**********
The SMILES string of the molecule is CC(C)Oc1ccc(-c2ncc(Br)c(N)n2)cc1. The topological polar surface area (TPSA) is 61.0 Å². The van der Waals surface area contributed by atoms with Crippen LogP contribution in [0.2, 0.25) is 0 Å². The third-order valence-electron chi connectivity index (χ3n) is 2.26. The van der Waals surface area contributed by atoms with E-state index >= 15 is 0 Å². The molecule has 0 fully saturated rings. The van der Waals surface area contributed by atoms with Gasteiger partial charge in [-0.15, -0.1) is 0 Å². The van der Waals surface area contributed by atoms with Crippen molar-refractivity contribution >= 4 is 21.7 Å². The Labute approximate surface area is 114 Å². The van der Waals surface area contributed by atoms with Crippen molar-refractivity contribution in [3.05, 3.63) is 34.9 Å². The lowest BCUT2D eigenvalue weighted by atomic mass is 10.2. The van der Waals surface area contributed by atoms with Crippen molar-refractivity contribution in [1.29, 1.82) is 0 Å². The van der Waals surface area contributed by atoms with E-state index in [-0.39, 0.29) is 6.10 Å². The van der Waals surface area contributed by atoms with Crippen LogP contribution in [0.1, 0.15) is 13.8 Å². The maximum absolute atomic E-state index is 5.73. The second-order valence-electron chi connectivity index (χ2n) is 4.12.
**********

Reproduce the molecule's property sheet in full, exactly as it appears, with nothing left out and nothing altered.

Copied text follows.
The SMILES string of the molecule is CC(C)Oc1ccc(-c2ncc(Br)c(N)n2)cc1. The topological polar surface area (TPSA) is 61.0 Å². The van der Waals surface area contributed by atoms with Crippen LogP contribution in [0.2, 0.25) is 0 Å². The third-order valence-electron chi connectivity index (χ3n) is 2.26. The van der Waals surface area contributed by atoms with E-state index >= 15 is 0 Å². The molecule has 0 fully saturated rings. The van der Waals surface area contributed by atoms with Gasteiger partial charge in [-0.15, -0.1) is 0 Å². The van der Waals surface area contributed by atoms with Crippen molar-refractivity contribution >= 4 is 21.7 Å². The Labute approximate surface area is 114 Å². The van der Waals surface area contributed by atoms with Crippen molar-refractivity contribution in [3.05, 3.63) is 34.9 Å². The lowest BCUT2D eigenvalue weighted by atomic mass is 10.2. The van der Waals surface area contributed by atoms with Crippen molar-refractivity contribution in [1.29, 1.82) is 0 Å². The van der Waals surface area contributed by atoms with E-state index in [-0.39, 0.29) is 6.10 Å². The van der Waals surface area contributed by atoms with Crippen LogP contribution in [0.1, 0.15) is 13.8 Å². The maximum absolute atomic E-state index is 5.73. The second-order valence-electron chi connectivity index (χ2n) is 4.12.